Hundredth cap celebrations do not always go well. England marked Bobby Moore’s centenary by thrashing Scotland 5-0, but Peter Shilton’s was marred by a Marco van Basten hat-trick that sent England crashing out of Euro’88 with a match to spare.
Nearly an hour into the European Championship qualifier at Wembley it looked as if Wayne Rooney’s big night would also be spoiled. Unheralded Slovenia had taken a shock lead, though Jordan Henderson’s own goal, and England looked short of the inspiration required to rescue the occasion.
There has been much debate about Rooney’s place in the Pantheon this week, not all of it flattering, but for much of the last decade he has consistently been the man who makes things happen for England and so it was again.
England 3 Slovenia 1 - player ratings
England 3 Slovenia 1 - player ratings
1/11 Joe Hart
After being almost redundant for the last home game against San Marino and given another quiet night in Estonia, he would have expected a little more work but was barely tested again, except by Henderson’s unstoppable header. Acted as sweeper well whenever he was called into action to do so. 6/10
2/11 Nathaniel Clyne
Happy to get forward as the full-backs need to when England play with a narrow diamond formation, the young Londoner had an acceptable debut with no obvious errors. Less attack-minded after half-time when Sterling went wider. 6
3/11 Phil Jagielka
Less solid than his central defensive partner, losing Novakovic to allow him to head a corner wide in one uncomfortable moment and slipping to let in Kampl for another. As one of the players in the side with England goals to his name, the Evertonian produced one good header for the team’s first effort on target. 5
4/11 Gary Cahill
The Chelsea man is becoming England’s most dependable defender, further improved by his regular Champions League experience. Upset Novakovic with some of his headed challenges and got a kick for his pains. One lax pass led to Jagielka’s booking. 7
5/11 Kieran Gibbs
After a first start for four years against San Marino the Arsenal full-back was given another one unexpectedly soon as stand-in for Leighton Baines. He did fine defensively and had a hand in the third goal without offering Baines’s attacking brio. Booked for a stab at Birsa’s Achilles. 6
6/11 Jordan Henderson
Without a goal in 18 England appearances and would not have wanted to break his duck by scoring at the wrong end. Sitting on the right of the midfield diamond the Liverpool player has been an ever-present in the national side this season without influencing many games. 5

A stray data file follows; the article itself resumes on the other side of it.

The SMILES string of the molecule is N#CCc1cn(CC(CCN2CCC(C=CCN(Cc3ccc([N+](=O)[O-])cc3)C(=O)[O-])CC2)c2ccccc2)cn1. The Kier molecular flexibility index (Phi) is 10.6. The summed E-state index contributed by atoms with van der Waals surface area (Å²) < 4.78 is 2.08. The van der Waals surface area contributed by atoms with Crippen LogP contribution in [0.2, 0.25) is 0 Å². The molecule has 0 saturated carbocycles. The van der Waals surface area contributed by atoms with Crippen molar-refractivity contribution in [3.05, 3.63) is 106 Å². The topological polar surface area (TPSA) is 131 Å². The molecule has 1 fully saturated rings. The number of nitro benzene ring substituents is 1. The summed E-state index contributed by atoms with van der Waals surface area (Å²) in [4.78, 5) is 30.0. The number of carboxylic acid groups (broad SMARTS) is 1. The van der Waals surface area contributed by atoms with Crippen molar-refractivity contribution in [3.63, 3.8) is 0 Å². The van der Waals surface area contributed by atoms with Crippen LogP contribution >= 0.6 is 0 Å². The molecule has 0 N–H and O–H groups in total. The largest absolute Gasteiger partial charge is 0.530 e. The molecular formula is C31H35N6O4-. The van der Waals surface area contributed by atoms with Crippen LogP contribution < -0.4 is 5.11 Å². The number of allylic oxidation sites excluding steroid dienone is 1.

7/11 Jack Wilshere
Unenviably stationed in the centre circle, the worst area of the pitch, for his 25th cap. Got mud on his shirt early on in giving and taking some hefty challenges before playing some neat forward passes. But then he had a quiet second half. 7
8/11 Adam Lallana
Not a natural winger, we know, and almost too eager to drift inside. He delivered ome poor free-kicks and corners which failed to clear the first defender until he put one on Rooney’s head in the second half and the Liverpool man did then help to force Welbeck’s first goal with his own shot. 5
9/11 Raheem Sterling
Not too tired to play this time, although as he discovered against the defensive San Marino he found the middle congested and took until the second half to move wide much more often, when he looked more dangerous. Set up Welbeck nicely for the third goal. Booked. 6
10/11 Danny Welbeck
Put in a poor performance in Estonia last month and having a mixed season for Arsenal, which was reflected here early on. Brought Rooney or Clyne into the game well enough and he worked hard to be rewarded with his two goals later on. 7
11/11 Wayne Rooney
Having received his golden 100th cap from Sir Bobby Charlton, the captain won the penalty cleverly by wriggling through defenders and then converted it with a thump for his fourth goal in the last five England games. Played almost up alongside Welbeck throughout the match and linked well with him in setting up chances for each other. 8
Faced with the ruination of his evening Rooney forced a penalty, and scored it. Within three minutes the game had gone from nil-nil to one-one, but the mood was transformed. Danny Welbeck promptly struck twice in seven minutes as England maintained their 100 per cent Euro 16 qualifying record and ensured Rooney could look back on the evening with pride.
When England’s first centurion, Billy Wright, reached his 100th cap in 1959 he was presented to Harold Macmillan, the then Prime Minister who was known as Supermac long before Malcolm MacDonald pulled on black-and-white stripes.